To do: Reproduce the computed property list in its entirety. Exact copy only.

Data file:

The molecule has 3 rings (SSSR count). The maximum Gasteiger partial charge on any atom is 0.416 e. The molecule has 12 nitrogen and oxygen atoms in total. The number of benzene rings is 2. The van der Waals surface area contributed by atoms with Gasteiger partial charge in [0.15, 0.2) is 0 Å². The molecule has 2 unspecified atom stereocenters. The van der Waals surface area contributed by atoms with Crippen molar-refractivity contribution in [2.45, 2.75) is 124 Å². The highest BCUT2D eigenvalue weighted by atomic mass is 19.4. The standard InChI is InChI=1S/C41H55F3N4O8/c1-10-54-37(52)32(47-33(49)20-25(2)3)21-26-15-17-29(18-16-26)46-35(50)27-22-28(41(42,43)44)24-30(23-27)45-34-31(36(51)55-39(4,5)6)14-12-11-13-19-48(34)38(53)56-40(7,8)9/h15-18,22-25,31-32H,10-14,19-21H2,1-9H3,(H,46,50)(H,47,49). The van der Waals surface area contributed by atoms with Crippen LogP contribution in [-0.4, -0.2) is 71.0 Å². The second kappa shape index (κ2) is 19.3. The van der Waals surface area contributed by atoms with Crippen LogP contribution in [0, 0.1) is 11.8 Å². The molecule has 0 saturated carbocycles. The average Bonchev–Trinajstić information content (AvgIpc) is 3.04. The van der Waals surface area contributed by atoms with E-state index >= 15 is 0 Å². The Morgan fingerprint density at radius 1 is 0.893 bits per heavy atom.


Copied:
The molecule has 3 rings (SSSR count). The maximum Gasteiger partial charge on any atom is 0.416 e. The molecule has 12 nitrogen and oxygen atoms in total. The number of benzene rings is 2. The van der Waals surface area contributed by atoms with Gasteiger partial charge in [0.15, 0.2) is 0 Å². The molecule has 2 unspecified atom stereocenters. The van der Waals surface area contributed by atoms with Crippen molar-refractivity contribution in [2.45, 2.75) is 124 Å². The highest BCUT2D eigenvalue weighted by atomic mass is 19.4. The standard InChI is InChI=1S/C41H55F3N4O8/c1-10-54-37(52)32(47-33(49)20-25(2)3)21-26-15-17-29(18-16-26)46-35(50)27-22-28(41(42,43)44)24-30(23-27)45-34-31(36(51)55-39(4,5)6)14-12-11-13-19-48(34)38(53)56-40(7,8)9/h15-18,22-25,31-32H,10-14,19-21H2,1-9H3,(H,46,50)(H,47,49). The van der Waals surface area contributed by atoms with Crippen LogP contribution in [-0.4, -0.2) is 71.0 Å². The second kappa shape index (κ2) is 19.3. The van der Waals surface area contributed by atoms with Crippen LogP contribution in [0, 0.1) is 11.8 Å². The molecule has 0 saturated carbocycles. The average Bonchev–Trinajstić information content (AvgIpc) is 3.04. The van der Waals surface area contributed by atoms with E-state index >= 15 is 0 Å². The Morgan fingerprint density at radius 1 is 0.893 bits per heavy atom.